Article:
• Remember how my Expedition had that Check Engine Light (known as a "Malfunction Indicator Lamp" or "MIL") for the last two years? Remember how Roho and I spent $200+ dollars and scalded our arms and hands on red-hot exhaust pipes to change out O2 sensors that I thought were the root cause, but weren't? Remember those P0171 and P0174 OBD-II codes that wouldn't die and how I was at my wit's end? Well, guess what! Last Saturday I fixed the problem with a $4.95 can of electronics cleaner! FUCKING. CARS. I failed emission testing once and spent three hours chasing down parts and over $200 for this?
  • I still like my gin, very much.
  • I have apparently blown out the left ear bud of the ear buds that are provided with my iPod. Yes, I set the volume cap but I still seem to have blown the damn thing out anyway - I hear a most disconcerting buzz/rattle when certain frequencies are hit by my music, but only on that side. When I swap the 'bud from left to right the buzz/distortion/rattle follows. So! Dear LazyWeb: Does anybody with an iPod have a suggestion for replacement ear buds that are compatible with a G5 (Video) iPod but without the shitty "Blowing out at the slightest provocation" feature?
  • I have to go to court about the missing piece of siding on my house. That's right, my village is actually taking me to court over a ten foot length of fascia. Of course I'll plead guilty (I can't deny the fascia is missing) and pay the fine, but for fuck's sake, don't they have better things to do?
I'll post a bit more tomorrow, work permitting.

But today there is no black or white
feren: I AM THE MAN (ashryn-enthusiastic)
Thanks to [livejournal.com profile] tugrik and a host of other people I know (I'm looking at you, Zephyr... as well as you, [livejournal.com profile] mindslide) I have finally cracked under pressure like the little technophile I am. Tonight I ordered two beautiful things that are encased in black:

: 60 GB iPod in black :: 2.0Ghz Intel Duo 13 inch Apple MacBook in black :


Yep, I've officially joined the Cult of Apple. Or, perhaps it's more accurate to say I'm returning to my roots... after all, I did get started in the world of computers "back in the day" with an Apple ][e. Either way, I'm glad to be working for $employer at the moment because I got an excellent educational discount on both the iPod and the MacBook. That's a 60GB iPod in black that I ordered, along with the new 13.3" widescreen MacBook with the 2.0GHz Intel Duo chip, also encased in ebony. I'm looking forward to doing some lightweight video editing with the MB and toting my MP3s with me in the truck instead of having to burn albums to CD for the truck's CD changer.

So now I get to wait impatiently for each box to show up. Looks like the iPod will be here first, with the MacBook following shortly after. At least I had them shipped to the office so they wouldn't sit around on my front porch for any monkey to find and steal...

we're changing highways

Geekery

Jan. 12th, 2006 04:25 am
feren: I AM THE MAN (ashryn-devious)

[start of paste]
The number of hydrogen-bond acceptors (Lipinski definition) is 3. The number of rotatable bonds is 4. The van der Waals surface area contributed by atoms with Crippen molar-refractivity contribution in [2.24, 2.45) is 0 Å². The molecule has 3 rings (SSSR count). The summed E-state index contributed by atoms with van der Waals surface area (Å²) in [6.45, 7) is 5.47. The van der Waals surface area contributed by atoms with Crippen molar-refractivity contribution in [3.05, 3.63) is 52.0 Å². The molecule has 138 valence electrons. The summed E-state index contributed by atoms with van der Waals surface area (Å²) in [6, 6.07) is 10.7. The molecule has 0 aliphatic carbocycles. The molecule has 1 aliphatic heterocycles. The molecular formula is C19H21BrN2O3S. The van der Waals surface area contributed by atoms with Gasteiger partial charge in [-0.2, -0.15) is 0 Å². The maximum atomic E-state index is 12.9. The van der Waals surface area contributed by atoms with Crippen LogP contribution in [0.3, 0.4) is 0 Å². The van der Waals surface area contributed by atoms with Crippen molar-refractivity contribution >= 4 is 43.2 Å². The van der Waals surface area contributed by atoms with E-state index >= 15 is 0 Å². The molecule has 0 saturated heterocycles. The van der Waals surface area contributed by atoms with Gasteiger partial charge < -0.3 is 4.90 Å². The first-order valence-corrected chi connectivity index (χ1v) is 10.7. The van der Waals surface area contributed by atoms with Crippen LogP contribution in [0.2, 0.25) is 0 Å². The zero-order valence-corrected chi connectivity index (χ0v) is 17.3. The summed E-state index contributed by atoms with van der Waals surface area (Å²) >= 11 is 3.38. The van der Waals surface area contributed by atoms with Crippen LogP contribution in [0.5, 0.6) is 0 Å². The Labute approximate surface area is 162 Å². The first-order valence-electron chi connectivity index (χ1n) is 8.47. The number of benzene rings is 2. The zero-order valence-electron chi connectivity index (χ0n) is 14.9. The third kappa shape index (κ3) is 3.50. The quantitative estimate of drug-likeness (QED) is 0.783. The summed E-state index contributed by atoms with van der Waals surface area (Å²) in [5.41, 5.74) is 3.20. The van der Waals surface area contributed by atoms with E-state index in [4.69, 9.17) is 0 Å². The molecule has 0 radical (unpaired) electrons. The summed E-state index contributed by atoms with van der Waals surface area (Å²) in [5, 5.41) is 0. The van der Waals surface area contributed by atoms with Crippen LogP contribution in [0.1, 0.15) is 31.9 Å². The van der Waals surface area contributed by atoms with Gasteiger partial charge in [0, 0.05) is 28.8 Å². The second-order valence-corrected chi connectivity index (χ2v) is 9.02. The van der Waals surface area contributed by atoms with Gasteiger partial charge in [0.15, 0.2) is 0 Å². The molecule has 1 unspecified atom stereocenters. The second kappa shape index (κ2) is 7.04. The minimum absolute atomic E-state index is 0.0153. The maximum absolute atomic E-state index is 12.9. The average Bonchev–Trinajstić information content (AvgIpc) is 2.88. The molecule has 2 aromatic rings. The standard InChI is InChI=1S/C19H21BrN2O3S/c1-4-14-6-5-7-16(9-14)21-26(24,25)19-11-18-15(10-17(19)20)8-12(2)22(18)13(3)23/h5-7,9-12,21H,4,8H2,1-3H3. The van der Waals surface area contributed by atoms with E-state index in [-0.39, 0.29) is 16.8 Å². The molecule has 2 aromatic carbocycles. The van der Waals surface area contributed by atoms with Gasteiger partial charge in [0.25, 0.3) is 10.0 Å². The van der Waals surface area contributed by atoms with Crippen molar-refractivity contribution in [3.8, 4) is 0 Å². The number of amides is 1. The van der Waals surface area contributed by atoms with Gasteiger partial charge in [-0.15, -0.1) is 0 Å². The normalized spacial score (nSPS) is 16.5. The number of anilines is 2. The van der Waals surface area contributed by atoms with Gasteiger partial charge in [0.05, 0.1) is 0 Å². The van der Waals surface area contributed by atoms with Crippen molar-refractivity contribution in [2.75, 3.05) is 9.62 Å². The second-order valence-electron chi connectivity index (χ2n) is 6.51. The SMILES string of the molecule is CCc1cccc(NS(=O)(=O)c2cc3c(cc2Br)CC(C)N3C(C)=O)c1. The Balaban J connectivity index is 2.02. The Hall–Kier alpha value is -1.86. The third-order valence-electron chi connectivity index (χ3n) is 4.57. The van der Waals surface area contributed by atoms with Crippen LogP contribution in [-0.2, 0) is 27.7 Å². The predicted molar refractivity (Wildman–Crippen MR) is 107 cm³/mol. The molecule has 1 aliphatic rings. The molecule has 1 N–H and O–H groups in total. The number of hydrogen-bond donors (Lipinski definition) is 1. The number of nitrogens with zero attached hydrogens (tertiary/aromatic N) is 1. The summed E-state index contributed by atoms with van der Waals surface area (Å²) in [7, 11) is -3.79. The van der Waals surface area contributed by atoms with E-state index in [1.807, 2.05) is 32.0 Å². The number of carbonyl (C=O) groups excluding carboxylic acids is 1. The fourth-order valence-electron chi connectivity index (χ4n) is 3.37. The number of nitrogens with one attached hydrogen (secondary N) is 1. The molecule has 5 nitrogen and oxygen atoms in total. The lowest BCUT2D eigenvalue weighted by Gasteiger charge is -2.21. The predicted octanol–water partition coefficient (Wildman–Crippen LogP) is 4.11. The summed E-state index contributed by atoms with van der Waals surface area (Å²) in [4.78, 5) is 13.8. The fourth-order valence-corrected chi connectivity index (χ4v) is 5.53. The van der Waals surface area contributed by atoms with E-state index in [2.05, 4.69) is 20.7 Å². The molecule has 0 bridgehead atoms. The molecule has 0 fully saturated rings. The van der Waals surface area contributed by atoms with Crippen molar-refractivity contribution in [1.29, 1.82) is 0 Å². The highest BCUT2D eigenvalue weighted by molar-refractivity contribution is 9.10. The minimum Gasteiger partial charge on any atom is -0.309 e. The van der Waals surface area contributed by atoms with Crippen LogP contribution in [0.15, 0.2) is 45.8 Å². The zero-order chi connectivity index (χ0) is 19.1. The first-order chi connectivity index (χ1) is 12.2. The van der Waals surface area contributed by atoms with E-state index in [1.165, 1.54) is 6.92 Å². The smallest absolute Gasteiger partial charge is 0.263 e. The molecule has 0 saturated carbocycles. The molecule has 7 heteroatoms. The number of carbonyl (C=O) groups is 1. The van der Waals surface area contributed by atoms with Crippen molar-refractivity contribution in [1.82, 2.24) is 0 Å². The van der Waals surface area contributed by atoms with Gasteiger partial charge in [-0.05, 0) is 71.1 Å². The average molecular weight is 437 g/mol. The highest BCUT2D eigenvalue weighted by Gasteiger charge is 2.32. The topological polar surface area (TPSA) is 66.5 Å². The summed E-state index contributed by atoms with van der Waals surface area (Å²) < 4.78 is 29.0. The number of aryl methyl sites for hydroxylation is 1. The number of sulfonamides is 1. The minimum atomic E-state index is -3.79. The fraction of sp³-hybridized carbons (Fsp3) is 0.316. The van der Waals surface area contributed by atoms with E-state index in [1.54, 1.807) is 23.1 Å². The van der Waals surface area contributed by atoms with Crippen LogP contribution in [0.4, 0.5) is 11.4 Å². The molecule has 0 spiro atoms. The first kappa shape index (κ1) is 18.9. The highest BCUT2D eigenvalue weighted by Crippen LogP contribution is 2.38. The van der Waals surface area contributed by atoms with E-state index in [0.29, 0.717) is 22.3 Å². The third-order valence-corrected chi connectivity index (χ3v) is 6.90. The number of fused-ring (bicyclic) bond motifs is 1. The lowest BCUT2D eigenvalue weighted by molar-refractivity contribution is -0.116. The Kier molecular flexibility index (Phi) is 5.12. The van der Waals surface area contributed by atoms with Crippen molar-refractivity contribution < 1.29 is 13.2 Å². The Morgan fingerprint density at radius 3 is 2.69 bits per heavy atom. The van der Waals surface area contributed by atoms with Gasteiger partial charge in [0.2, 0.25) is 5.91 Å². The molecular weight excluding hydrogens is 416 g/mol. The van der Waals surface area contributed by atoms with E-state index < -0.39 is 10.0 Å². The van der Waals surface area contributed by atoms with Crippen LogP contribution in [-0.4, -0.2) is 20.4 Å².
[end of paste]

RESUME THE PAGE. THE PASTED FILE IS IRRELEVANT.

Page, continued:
I am updating Livejournal over wireless via my PSP. I blame [livejournal.com profile] doomsey for this!
feren: I AM THE MAN (ashryn-gruntle)
Dear Lazyweb,

I have an Abit KN8 motherboard. It claims to support USB 1.1 and 2.0 on-board via the 4 USB ports on the back panel and the three headers provided on the motherboard. The board is running bios revision 14 (NF-CK804-6A61Fa1DC-14) compiled 11/11/2005 and released 11/30, which purports to be the most current version. As near as I can tell I have installed all the latest "motherboard drivers" from nVidia and Abit. The BIOS setting for integrated device is set to "USB 1.1/2.0" which is the only option that invokes the 2.0 standard. As near as I can tell, everything should be working.

Of course, it doesn't. )

Help. Make USB 2.0 go so I too can join this fantastical year of 2001.

[Edit 1828 Central 12/13]: It's fixed. Apparently the solution was "Via the Device Mananger, uninstall all USB devices, hubs and controllers exactly three hundred times, reboot and reinstall them again -- each time hoping you will just happen to install the drivers in the undocumented MAGIC ORDER that will allow the onboard 2.0 controller to coexist peacefully with the onboard 1.1 controller."

I'm standing in my light
feren: I AM THE MAN (ashryn-enthusiastic)
I mentioned in an earlier entry that DSL at Z'ha'dum was acting naughty and thus I had limited to no Internet access at home. The thrilling conclusion (I hope) to that saga has been achieved: After a bunch of troubleshooting on Sunday and Monday with the remarkably helpful techs from SpeakEasy, it started to look like my lack of connectivity was not due to a wiring issue. Moving the DSL modem (it's a bridge but I won't go into that now) from the Blue Room of Death to the NID didn't bring any improvement to the situation, so we were fairly certain inside wiring wasn't at fault. After I rewired the NID to completely remove my house alarm a couple of MLT were run and no problems were found on the loop from the CO to Z'ha'dum. So it wasn't really as if the snow was causing a problem with the phone line. A bit of poking at some of the statistics on the DSLAM revealed there were no training-starts showing up even though the copper to my house was fine and I had power-cycled the modem numerous times.

So, if the copper from the CO is okay and the inside wiring is fine, but the DSL modem won't sync even when it's directly connected to the NID... what's left that could be at fault? That's right, the DSL modem itself. I pushed a little on the subject and the tech ordered a replacement for me. Happily the unit was under warranty so it was a free replacement. Overnight shipping was paid courtesy of SpeakEasy, which impressed me a great deal.